Ghost tour well attended by the living and dead

Published 10:39 am Tuesday, February 28, 2023

Getting your Trinity Audio player ready...

A ghost tour in downtown Washington was well attended by living and deceased guests. 

On Wednesday, Feb. 22, Haunted Pamlico hosted a free, walking ghost tour attended by at least 100 people. During the tour, guests made three stops – one at the Hyatt House on Water Street, one at a home on Main Street and Washington Cafe. 

At each stop, guests learned a little history about the location then watched practicing witches, Catherine Ward, of Bath, and Beth Moulton, of Chocowinity, communicate with the deceased guests. At the Hyatt House, Ward and Moulton encouraged a woman to join her late sister who passed away many years ago. The second location was a home at 243 E Main Street. Ward heard from a Civil War soldier whose message was “peace in wartime” and “to love your neighbor.” Finally, at Washington Cafe, Ward and Moulton felt the presence of a man with a handlebar mustache who might have been an attorney or judge. The man did not appreciate so many people being in his space. Ward also felt the presence of a young girl who died at an early age. The girl wanted to “go home.” Ward told the girl she could not go home with any of the guests attending the ghost walk. 

How do you feel about local ghost stories and legends?

View Results

Loading ... Loading ...

Ward is a practicing cunning woman and has been since 2004. Her first encounter with a spirit occurred when she was about eight or nine years old at her grandparents’ home. She got in touch with her Aunt Grace who died in the same home. Ward recalled it being a negative experience mostly because she did not like Aunt Grace. Ward and her family moved to Bath when she was a pre-teen in 1998. 

She began to have more experiences which led her to paganism and learning about the cunning craft from teachers in New Bern. Ward defined paganism as an “earth based religious system.” 

Those who practice, work with ancestors and spirits which are called “deities” within the faith. Ward has her own group she teaches called the Coven of the White Doe in Bath. 

She recently moved back to Bath, because “every 300-year-old town needs a witch,” she joked.  

When talking about the ghost tour’s attendance, Ward said she likes having more (living) people in attendance, because the more energy that is created around an event, the better it is. The large amount of energy, she said, “creates a tactile, palpable energy in the air that creates an experience for us all. That’s important.”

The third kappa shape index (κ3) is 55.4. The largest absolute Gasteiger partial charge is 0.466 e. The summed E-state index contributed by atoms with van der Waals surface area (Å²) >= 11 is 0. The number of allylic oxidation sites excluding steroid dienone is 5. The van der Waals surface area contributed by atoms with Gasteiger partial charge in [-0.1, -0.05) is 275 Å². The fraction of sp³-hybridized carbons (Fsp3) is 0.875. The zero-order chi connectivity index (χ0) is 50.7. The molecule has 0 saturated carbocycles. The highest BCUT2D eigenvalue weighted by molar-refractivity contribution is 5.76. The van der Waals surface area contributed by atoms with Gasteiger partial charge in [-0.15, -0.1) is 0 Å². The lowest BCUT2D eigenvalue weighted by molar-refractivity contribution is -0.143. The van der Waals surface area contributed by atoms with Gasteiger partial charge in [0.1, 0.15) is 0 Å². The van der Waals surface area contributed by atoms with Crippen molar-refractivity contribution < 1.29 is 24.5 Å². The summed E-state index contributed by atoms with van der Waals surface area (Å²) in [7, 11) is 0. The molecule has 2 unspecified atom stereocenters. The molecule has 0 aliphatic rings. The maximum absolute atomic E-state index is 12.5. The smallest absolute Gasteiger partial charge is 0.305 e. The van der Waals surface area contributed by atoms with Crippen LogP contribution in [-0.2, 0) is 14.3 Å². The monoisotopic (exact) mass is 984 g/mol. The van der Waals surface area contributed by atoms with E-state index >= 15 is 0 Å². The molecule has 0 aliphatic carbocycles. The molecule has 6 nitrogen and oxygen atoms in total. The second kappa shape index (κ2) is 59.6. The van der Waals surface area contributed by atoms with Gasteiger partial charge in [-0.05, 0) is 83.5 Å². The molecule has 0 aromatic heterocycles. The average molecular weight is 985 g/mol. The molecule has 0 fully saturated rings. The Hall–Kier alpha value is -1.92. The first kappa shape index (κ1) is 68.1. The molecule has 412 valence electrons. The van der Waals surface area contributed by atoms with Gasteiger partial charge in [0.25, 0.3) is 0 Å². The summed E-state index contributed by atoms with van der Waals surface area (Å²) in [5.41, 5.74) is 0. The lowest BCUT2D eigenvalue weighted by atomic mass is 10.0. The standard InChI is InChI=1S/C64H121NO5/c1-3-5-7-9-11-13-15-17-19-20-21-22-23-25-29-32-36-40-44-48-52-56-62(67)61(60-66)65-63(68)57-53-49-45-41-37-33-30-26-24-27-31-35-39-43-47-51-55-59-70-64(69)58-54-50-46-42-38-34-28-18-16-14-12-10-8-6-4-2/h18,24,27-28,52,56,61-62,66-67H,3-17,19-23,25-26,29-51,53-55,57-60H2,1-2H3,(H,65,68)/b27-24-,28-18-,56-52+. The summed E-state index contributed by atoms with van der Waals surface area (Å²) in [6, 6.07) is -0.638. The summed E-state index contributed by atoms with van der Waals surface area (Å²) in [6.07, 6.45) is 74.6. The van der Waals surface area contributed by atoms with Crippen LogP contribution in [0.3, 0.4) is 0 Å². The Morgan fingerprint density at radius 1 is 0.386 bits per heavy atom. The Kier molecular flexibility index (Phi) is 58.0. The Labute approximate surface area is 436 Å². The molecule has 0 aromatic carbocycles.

Moulton on the other hand identifies as a pagan witch and has been practicing for 14 years. She started following paganism at a time when she was looking for a religion to follow. She was raised by parents who were Jehova’s Witnesses, but the Christian faith didn’t appeal to her. 

Instead she “did a lot of research” and came across paganism. Moulton said what drew her to paganism is its connection with nature and the universe as opposed to being a “man made religion.” 

It was the first time Moulton had been part of leading a ghost tour. She was “pleased” by the amount of spiritual activity that happened. “We had some really good results,” she said.  

To prepare for listening to spirits, Moulton said she has to open herself up to communicating with them. If she does not shield herself from communication, it can sound like a radio constantly playing in her head, she described. 

She does lay down ground rules with spirits, telling them they have to be nice if they are interested in communicating with her.

At the house on Main Street, Moulton had an “extraordinarily painful” experience. She felt drawn to the right side of the home. When she feels a spirit, it’s called an impression. These impressions feel like remembering a conversation with a person, she said. 

In addition, Moulton gets physical impressions. She could feel pain in her arm as she stood by the house. She said there is a lot of pain that has saturated the walls and floors in the home. 

Moulton would like everyone to know that spirits are everywhere, and there is no reason to be afraid of them. 

Sitting on the porches of homes in downtown Washington, she has gotten impressions of spirits from a century ago who were strolling down the street. “They are just strolling arm and arm. They are not stuck. They are not in any sort of distress. They are just remembering. They are just coming back and remembering,” Moulton said. 

“Sometimes you get that little cold jolt…It’s just somebody passing by and they’re not stuck. They’re not malicious…It was a pleasant memory and they just came back to visit it one time. Just let them be,” Moulton said.